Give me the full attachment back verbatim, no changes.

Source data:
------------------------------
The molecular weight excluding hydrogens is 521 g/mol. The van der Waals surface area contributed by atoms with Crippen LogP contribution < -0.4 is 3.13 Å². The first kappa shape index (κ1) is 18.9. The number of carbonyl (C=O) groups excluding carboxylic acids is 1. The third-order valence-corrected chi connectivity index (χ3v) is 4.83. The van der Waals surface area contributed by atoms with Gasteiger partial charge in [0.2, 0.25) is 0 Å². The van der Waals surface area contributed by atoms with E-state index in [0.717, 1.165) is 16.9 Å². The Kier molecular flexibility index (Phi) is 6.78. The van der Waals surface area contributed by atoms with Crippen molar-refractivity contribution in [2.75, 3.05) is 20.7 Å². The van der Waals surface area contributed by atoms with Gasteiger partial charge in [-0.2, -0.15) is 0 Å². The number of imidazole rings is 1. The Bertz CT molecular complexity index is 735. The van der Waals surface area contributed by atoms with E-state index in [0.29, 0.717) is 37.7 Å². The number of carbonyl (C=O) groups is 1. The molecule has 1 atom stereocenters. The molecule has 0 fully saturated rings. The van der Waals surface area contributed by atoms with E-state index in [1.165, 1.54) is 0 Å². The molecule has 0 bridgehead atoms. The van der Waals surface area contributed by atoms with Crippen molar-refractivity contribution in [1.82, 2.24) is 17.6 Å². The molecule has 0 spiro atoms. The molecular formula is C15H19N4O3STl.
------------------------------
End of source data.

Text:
The molecular weight excluding hydrogens is 521 g/mol. The van der Waals surface area contributed by atoms with Crippen LogP contribution < -0.4 is 3.13 Å². The first kappa shape index (κ1) is 18.9. The number of carbonyl (C=O) groups excluding carboxylic acids is 1. The third-order valence-corrected chi connectivity index (χ3v) is 4.83. The van der Waals surface area contributed by atoms with Gasteiger partial charge in [0.2, 0.25) is 0 Å². The van der Waals surface area contributed by atoms with E-state index in [0.717, 1.165) is 16.9 Å². The Kier molecular flexibility index (Phi) is 6.78. The van der Waals surface area contributed by atoms with Crippen molar-refractivity contribution in [2.75, 3.05) is 20.7 Å². The van der Waals surface area contributed by atoms with Gasteiger partial charge in [-0.2, -0.15) is 0 Å². The number of imidazole rings is 1. The Bertz CT molecular complexity index is 735. The van der Waals surface area contributed by atoms with E-state index in [0.29, 0.717) is 37.7 Å². The number of carbonyl (C=O) groups is 1. The molecule has 1 atom stereocenters. The molecule has 0 fully saturated rings. The van der Waals surface area contributed by atoms with E-state index in [1.165, 1.54) is 0 Å². The molecule has 0 bridgehead atoms. The van der Waals surface area contributed by atoms with Crippen molar-refractivity contribution in [1.82, 2.24) is 17.6 Å². The molecule has 0 spiro atoms. The molecular formula is C15H19N4O3STl.